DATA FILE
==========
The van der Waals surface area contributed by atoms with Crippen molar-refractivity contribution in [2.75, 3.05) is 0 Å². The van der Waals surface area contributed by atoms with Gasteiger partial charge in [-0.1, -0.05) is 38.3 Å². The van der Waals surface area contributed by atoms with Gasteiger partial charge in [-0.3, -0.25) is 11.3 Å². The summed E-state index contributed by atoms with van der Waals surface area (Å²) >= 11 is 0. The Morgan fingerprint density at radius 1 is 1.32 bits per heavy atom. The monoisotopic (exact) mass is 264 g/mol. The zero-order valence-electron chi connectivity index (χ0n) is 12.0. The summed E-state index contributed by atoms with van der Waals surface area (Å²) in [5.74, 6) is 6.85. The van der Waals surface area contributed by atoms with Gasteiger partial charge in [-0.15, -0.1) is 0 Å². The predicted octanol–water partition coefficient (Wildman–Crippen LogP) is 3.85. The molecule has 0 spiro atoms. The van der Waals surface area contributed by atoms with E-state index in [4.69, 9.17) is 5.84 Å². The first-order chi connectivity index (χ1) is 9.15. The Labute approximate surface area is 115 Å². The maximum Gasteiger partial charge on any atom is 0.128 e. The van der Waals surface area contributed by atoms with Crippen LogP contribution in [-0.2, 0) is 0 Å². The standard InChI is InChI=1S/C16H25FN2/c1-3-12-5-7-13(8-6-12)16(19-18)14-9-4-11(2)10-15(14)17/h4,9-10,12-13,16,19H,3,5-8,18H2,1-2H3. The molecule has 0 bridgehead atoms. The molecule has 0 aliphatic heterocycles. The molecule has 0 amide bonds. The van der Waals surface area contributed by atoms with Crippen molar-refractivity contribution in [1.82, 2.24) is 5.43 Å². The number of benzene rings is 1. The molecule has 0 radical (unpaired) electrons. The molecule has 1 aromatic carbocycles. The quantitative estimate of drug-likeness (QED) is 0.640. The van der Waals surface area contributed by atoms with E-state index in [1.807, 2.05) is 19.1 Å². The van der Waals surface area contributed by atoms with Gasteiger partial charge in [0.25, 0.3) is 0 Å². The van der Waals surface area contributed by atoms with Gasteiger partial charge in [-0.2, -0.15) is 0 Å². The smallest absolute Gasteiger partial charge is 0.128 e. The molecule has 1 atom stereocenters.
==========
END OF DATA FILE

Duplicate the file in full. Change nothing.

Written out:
The van der Waals surface area contributed by atoms with Crippen molar-refractivity contribution in [2.75, 3.05) is 0 Å². The van der Waals surface area contributed by atoms with Gasteiger partial charge in [-0.1, -0.05) is 38.3 Å². The van der Waals surface area contributed by atoms with Gasteiger partial charge in [-0.3, -0.25) is 11.3 Å². The summed E-state index contributed by atoms with van der Waals surface area (Å²) >= 11 is 0. The Morgan fingerprint density at radius 1 is 1.32 bits per heavy atom. The monoisotopic (exact) mass is 264 g/mol. The zero-order valence-electron chi connectivity index (χ0n) is 12.0. The summed E-state index contributed by atoms with van der Waals surface area (Å²) in [5.74, 6) is 6.85. The van der Waals surface area contributed by atoms with Gasteiger partial charge in [-0.15, -0.1) is 0 Å². The predicted octanol–water partition coefficient (Wildman–Crippen LogP) is 3.85. The molecule has 0 spiro atoms. The van der Waals surface area contributed by atoms with E-state index in [4.69, 9.17) is 5.84 Å². The first-order chi connectivity index (χ1) is 9.15. The Labute approximate surface area is 115 Å². The maximum Gasteiger partial charge on any atom is 0.128 e. The van der Waals surface area contributed by atoms with Crippen LogP contribution in [-0.2, 0) is 0 Å². The standard InChI is InChI=1S/C16H25FN2/c1-3-12-5-7-13(8-6-12)16(19-18)14-9-4-11(2)10-15(14)17/h4,9-10,12-13,16,19H,3,5-8,18H2,1-2H3. The molecule has 0 bridgehead atoms. The molecule has 0 aliphatic heterocycles. The molecule has 0 amide bonds. The van der Waals surface area contributed by atoms with Crippen molar-refractivity contribution in [1.82, 2.24) is 5.43 Å². The number of benzene rings is 1. The molecule has 0 radical (unpaired) electrons. The molecule has 1 aromatic carbocycles. The quantitative estimate of drug-likeness (QED) is 0.640. The van der Waals surface area contributed by atoms with E-state index in [1.807, 2.05) is 19.1 Å². The van der Waals surface area contributed by atoms with Gasteiger partial charge in [0.25, 0.3) is 0 Å². The van der Waals surface area contributed by atoms with Gasteiger partial charge in [-0.2, -0.15) is 0 Å². The smallest absolute Gasteiger partial charge is 0.128 e. The molecule has 1 atom stereocenters.